A recent news article published in the Manifold Times states that classification of Marine Fuels through BDN’s to Assess Emission Factor for IMO DCS & EU MRV Verification.
Bulletin cautioning ship owners
Lloyd’s Register Fuel Oil Bunkering Analysis and Advisory Service (FOBAS) on Monday (6 June) released a bulletin cautioning ship owners that grading mentioned in Bunker Delivery Notes (BDNs) has become less clear by fuel oil suppliers.
Following on from the recent LR Class News highlighting the importance of clear definition of the marine fuel grade bunkered, we would like to further elaborate on this from the fuel testing perspective.
Grading of fuel is important mainly for two distinct reasons
- From a fuel quality and machinery performance perspective where the individual parameters tested should meet the set limits,
- As mentioned in the Class News, it is important in determining the corresponding emission factor for use in IMO DCS and EU MRV emission reporting calculations.
Class News specifically discussed residual fuels (RM) as distillate fuels (DMZ, DMA or DMB) all have same emission factor given as distillate fuels. However, with residual fuels since the start of 2020 and the introduction of 0.50%m/m sulphur fuels, the grading mentioned on BDNs has become less clear and more often stated only as VLSHFO, VLSFO and LSHFO by fuel oil suppliers, resulting in confusion on classifying these fuels as per the grades mentioned in ISO 8217.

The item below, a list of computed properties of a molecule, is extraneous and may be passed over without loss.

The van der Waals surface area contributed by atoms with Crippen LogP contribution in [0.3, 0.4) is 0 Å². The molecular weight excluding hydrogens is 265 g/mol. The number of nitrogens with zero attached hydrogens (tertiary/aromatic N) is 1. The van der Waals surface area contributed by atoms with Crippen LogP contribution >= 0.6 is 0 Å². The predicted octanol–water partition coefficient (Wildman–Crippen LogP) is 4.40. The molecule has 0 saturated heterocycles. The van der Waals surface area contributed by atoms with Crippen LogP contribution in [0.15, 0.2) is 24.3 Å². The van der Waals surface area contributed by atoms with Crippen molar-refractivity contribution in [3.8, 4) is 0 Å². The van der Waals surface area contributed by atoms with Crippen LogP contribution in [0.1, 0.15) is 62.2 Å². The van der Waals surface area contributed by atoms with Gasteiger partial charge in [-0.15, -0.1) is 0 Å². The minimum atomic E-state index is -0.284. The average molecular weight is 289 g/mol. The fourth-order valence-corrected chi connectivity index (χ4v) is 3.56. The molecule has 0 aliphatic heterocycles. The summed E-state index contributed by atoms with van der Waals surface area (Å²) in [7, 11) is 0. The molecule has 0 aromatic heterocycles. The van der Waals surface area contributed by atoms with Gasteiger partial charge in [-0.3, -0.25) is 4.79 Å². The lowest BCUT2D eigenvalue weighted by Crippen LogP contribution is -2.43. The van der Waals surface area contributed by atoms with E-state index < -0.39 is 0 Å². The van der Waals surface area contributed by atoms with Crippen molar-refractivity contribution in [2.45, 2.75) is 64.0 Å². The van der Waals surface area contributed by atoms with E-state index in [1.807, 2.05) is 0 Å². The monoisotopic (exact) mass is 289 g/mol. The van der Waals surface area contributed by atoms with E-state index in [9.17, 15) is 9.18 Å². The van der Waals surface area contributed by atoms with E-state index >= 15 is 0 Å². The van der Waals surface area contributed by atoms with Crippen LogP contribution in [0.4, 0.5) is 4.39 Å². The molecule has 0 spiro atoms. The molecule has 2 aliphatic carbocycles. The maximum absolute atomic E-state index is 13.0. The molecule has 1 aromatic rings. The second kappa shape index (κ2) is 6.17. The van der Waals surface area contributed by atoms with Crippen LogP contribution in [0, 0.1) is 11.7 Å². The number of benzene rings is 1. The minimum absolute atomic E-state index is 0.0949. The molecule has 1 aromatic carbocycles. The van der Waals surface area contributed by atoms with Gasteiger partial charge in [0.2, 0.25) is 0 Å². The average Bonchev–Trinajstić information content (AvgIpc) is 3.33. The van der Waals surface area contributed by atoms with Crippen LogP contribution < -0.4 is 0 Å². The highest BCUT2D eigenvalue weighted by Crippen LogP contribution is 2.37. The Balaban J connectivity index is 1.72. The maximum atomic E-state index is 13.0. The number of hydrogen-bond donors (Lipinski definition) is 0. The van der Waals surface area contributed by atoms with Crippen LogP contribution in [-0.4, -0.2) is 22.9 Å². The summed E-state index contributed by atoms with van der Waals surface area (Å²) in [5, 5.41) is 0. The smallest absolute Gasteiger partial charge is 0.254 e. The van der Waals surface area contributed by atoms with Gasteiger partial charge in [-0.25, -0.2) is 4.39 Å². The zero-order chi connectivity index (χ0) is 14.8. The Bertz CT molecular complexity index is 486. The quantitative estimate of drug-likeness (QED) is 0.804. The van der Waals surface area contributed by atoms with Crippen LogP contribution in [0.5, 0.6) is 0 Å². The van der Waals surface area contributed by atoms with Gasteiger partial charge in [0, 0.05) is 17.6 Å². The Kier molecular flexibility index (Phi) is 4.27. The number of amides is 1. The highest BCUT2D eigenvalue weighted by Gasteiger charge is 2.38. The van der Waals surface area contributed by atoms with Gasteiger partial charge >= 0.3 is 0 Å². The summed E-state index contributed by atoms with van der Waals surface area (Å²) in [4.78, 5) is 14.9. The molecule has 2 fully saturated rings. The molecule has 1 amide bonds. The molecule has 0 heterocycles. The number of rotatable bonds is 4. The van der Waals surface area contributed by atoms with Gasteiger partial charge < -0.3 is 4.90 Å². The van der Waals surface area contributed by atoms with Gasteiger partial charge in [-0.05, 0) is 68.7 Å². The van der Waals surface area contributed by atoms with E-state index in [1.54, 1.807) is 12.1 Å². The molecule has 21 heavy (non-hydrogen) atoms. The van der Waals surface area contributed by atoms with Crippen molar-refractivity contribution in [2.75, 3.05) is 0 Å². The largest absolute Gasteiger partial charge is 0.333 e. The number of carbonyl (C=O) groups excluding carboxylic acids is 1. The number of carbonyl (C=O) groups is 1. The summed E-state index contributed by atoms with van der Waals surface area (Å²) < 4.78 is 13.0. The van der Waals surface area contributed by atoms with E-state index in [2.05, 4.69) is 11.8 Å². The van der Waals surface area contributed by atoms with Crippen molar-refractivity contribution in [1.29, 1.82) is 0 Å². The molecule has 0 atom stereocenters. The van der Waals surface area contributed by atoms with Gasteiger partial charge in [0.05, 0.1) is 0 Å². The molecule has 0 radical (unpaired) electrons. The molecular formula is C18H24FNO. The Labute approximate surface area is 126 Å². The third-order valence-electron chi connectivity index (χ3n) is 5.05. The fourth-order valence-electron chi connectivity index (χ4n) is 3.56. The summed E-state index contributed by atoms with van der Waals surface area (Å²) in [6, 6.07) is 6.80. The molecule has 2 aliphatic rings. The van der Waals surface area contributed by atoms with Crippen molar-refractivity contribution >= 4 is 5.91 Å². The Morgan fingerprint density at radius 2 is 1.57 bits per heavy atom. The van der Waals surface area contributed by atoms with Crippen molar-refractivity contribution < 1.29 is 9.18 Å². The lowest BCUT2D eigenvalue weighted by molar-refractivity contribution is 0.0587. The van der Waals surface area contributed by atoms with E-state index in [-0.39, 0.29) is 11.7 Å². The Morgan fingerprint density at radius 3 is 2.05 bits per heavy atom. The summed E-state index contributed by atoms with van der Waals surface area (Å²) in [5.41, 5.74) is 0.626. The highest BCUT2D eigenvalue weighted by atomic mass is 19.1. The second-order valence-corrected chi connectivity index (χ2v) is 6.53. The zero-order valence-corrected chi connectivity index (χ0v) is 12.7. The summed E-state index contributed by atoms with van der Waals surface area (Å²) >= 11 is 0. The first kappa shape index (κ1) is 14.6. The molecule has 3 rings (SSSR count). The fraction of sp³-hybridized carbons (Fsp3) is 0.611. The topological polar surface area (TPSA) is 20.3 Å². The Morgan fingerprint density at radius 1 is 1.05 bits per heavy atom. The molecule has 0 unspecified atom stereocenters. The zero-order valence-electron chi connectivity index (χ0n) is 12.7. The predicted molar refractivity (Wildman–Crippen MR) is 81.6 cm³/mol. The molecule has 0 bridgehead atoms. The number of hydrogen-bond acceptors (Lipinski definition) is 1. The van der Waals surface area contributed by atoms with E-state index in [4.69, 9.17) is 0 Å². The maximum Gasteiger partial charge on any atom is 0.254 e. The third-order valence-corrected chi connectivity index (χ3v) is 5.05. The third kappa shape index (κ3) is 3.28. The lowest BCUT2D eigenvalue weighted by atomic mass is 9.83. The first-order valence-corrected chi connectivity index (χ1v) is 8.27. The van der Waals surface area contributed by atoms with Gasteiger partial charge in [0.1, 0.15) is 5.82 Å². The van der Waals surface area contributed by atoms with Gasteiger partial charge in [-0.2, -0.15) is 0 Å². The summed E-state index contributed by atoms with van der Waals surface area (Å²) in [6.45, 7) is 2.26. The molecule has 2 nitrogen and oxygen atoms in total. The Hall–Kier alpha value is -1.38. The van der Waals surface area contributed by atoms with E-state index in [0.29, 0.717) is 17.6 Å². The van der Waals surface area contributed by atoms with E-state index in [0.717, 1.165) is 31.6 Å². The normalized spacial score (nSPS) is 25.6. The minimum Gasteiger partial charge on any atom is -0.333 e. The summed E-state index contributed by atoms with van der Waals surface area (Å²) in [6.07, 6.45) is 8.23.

Liaising closely with fuel oil suppliers
We recommend liaising closely with fuel oil suppliers to confirm that, in all cases, the fuel name and grade follow ISO 8217 guidelines when mentioned in the BDN.
However, given the diversity of the marine fuel supply chain, it is sometimes difficult to get the fuel supplier to mention specifically the exact grade on the BDN. In such cases FOBAS takes a pragmatic approach in suggesting the grade which is based on the information to hand i.e., BDN. If no grade is mentioned then the stated viscosity and density from the BDN are used. If no information is provided on grade or viscosity and density then the fuel is graded as per the tested results.
FOBAS takes utmost care in designating most appropriate grade to the fuel as reporting incorrect fuel type and the corresponding Emission Factor (Cf) will have implications on the vessel rating in view of future IMO regulations and amendments to the EU Emissions Trading System (i.e., Carbon Intensity Indicator) coming into force soon.
If you like to discuss this further, then please feel free to get in touch with us via email firstname.lastname@example.org.
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Source: Manifold Times